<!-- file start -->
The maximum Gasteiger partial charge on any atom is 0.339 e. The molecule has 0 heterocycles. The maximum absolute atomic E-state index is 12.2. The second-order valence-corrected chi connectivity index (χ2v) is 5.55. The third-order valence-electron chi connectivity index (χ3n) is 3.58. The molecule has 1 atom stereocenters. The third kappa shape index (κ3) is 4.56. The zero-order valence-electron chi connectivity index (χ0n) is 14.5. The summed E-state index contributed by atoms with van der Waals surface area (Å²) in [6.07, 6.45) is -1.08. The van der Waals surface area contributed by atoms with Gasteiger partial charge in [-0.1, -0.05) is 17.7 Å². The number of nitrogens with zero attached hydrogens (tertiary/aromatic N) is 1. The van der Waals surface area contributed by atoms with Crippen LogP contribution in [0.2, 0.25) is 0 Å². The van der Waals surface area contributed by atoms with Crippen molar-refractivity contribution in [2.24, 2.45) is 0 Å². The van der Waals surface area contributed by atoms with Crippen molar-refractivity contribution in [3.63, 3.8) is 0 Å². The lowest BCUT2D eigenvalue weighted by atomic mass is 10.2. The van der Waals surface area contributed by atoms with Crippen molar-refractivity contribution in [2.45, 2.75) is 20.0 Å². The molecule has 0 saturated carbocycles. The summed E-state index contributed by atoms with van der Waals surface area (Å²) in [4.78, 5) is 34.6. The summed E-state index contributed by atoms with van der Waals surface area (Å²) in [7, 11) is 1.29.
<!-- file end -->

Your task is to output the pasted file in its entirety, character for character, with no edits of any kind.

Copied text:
The maximum Gasteiger partial charge on any atom is 0.339 e. The molecule has 0 heterocycles. The maximum absolute atomic E-state index is 12.2. The second-order valence-corrected chi connectivity index (χ2v) is 5.55. The third-order valence-electron chi connectivity index (χ3n) is 3.58. The molecule has 1 atom stereocenters. The third kappa shape index (κ3) is 4.56. The zero-order valence-electron chi connectivity index (χ0n) is 14.5. The summed E-state index contributed by atoms with van der Waals surface area (Å²) in [6.07, 6.45) is -1.08. The van der Waals surface area contributed by atoms with Gasteiger partial charge in [-0.1, -0.05) is 17.7 Å². The number of nitrogens with zero attached hydrogens (tertiary/aromatic N) is 1. The van der Waals surface area contributed by atoms with Crippen LogP contribution in [0.2, 0.25) is 0 Å². The van der Waals surface area contributed by atoms with Crippen molar-refractivity contribution in [2.24, 2.45) is 0 Å². The van der Waals surface area contributed by atoms with Crippen molar-refractivity contribution in [3.63, 3.8) is 0 Å². The lowest BCUT2D eigenvalue weighted by atomic mass is 10.2. The van der Waals surface area contributed by atoms with Crippen molar-refractivity contribution in [2.45, 2.75) is 20.0 Å². The molecule has 0 saturated carbocycles. The summed E-state index contributed by atoms with van der Waals surface area (Å²) in [4.78, 5) is 34.6. The summed E-state index contributed by atoms with van der Waals surface area (Å²) in [7, 11) is 1.29.